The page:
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Published June 28, 2013 | public
Journal Article

Rate-independent dissipation and loading direction effects in compressed carbon nanotube arrays


Arrays of nominally-aligned carbon nanotubes (CNTs) under compression deform locally via buckling, exhibit a foam-like, dissipative response, and can often recover most of their original height. We synthesize millimeter-scale CNT arrays and report the results of compression experiments at different strain rates, from 10^(−4) to 10^(−1) s^(−1), and for multiple compressive cycles to different strains. We observe that the stress–strain response proceeds independently of the strain rate for all tests, but that it is highly dependent on loading history. Additionally, we examine the effect of loading direction on the mechanical response of the system. The mechanical behavior is modeled using a multiscale series of bistable springs. This model captures the rate independence of the constitutive response, the local deformation, and the history-dependent effects. We develop here a macroscopic formulation of the model to represent a continuum limit of the mesoscale elements developed previously. Utilizing the model and our experimental observations we discuss various possible physical mechanisms contributing to the system's dissipative response.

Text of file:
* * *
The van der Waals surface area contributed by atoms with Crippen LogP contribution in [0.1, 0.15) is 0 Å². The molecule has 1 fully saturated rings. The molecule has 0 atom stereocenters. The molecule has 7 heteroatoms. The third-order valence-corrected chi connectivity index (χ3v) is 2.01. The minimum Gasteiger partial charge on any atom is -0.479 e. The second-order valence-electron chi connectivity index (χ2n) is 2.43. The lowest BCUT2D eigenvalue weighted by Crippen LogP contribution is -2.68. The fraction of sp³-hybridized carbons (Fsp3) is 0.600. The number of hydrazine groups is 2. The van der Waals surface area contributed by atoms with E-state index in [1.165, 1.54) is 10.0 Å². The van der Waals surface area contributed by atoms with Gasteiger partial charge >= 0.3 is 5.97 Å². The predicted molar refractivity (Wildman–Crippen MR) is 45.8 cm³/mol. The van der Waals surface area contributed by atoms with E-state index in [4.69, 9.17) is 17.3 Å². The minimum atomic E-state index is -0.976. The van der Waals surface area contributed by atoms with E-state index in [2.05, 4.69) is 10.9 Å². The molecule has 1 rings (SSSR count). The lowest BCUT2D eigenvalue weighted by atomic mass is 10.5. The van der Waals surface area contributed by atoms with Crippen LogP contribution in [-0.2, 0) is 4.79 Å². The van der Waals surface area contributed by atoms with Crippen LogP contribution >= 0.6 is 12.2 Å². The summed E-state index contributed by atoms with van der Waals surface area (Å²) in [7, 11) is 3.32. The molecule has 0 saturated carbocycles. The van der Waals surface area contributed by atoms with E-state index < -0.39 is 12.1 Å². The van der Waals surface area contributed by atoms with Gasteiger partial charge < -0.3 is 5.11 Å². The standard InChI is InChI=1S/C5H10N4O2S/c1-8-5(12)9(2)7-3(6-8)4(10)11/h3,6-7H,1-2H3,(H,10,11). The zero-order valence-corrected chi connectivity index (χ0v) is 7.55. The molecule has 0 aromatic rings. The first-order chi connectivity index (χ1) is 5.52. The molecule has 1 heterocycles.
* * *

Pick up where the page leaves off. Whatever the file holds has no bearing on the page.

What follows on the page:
Additional Information

© 2013 IOP Publishing Ltd. Received 5 March 2013, in final form 8 May 2013. Published 31 May 2013. FF acknowledges financial support from the University of Salerno through the FARB2012 grant. CD acknowledges support from the Institute for Collaborative Biotechnologies under contract W911NF-09-D-0001 with the Army Research Office.

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